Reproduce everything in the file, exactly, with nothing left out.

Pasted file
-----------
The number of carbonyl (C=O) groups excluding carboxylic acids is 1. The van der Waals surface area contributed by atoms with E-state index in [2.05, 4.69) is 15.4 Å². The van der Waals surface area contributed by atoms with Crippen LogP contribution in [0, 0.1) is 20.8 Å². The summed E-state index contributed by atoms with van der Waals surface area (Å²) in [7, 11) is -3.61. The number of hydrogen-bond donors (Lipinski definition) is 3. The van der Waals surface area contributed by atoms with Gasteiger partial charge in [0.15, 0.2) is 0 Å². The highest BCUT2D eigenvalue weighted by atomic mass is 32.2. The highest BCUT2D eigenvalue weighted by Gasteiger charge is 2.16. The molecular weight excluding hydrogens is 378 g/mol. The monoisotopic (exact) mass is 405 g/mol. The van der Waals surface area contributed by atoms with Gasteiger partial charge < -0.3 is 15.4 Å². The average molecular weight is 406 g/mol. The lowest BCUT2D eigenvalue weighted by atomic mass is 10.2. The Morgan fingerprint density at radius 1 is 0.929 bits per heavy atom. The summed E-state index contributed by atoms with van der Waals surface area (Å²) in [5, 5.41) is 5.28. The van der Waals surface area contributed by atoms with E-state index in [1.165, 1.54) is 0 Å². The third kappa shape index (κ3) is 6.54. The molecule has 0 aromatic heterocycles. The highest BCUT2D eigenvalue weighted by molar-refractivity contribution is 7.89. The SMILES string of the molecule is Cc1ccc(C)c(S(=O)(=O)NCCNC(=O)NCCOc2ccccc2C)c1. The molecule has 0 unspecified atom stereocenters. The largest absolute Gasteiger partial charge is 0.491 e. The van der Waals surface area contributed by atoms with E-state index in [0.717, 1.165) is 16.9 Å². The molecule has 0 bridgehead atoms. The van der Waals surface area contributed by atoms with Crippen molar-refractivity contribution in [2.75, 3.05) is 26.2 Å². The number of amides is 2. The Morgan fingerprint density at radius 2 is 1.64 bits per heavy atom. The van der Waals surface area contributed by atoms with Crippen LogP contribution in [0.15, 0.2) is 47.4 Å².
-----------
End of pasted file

The number of carbonyl (C=O) groups excluding carboxylic acids is 1. The van der Waals surface area contributed by atoms with E-state index in [2.05, 4.69) is 15.4 Å². The van der Waals surface area contributed by atoms with Crippen LogP contribution in [0, 0.1) is 20.8 Å². The summed E-state index contributed by atoms with van der Waals surface area (Å²) in [7, 11) is -3.61. The number of hydrogen-bond donors (Lipinski definition) is 3. The van der Waals surface area contributed by atoms with Gasteiger partial charge in [0.15, 0.2) is 0 Å². The highest BCUT2D eigenvalue weighted by atomic mass is 32.2. The highest BCUT2D eigenvalue weighted by Gasteiger charge is 2.16. The molecular weight excluding hydrogens is 378 g/mol. The monoisotopic (exact) mass is 405 g/mol. The van der Waals surface area contributed by atoms with Gasteiger partial charge < -0.3 is 15.4 Å². The average molecular weight is 406 g/mol. The lowest BCUT2D eigenvalue weighted by atomic mass is 10.2. The Morgan fingerprint density at radius 1 is 0.929 bits per heavy atom. The summed E-state index contributed by atoms with van der Waals surface area (Å²) in [5, 5.41) is 5.28. The van der Waals surface area contributed by atoms with E-state index in [1.165, 1.54) is 0 Å². The third kappa shape index (κ3) is 6.54. The molecule has 0 aromatic heterocycles. The highest BCUT2D eigenvalue weighted by molar-refractivity contribution is 7.89. The SMILES string of the molecule is Cc1ccc(C)c(S(=O)(=O)NCCNC(=O)NCCOc2ccccc2C)c1. The molecule has 0 unspecified atom stereocenters. The largest absolute Gasteiger partial charge is 0.491 e. The van der Waals surface area contributed by atoms with E-state index in [0.717, 1.165) is 16.9 Å². The molecule has 0 bridgehead atoms. The van der Waals surface area contributed by atoms with Crippen molar-refractivity contribution in [2.75, 3.05) is 26.2 Å². The number of amides is 2. The Morgan fingerprint density at radius 2 is 1.64 bits per heavy atom. The van der Waals surface area contributed by atoms with Crippen LogP contribution in [0.15, 0.2) is 47.4 Å².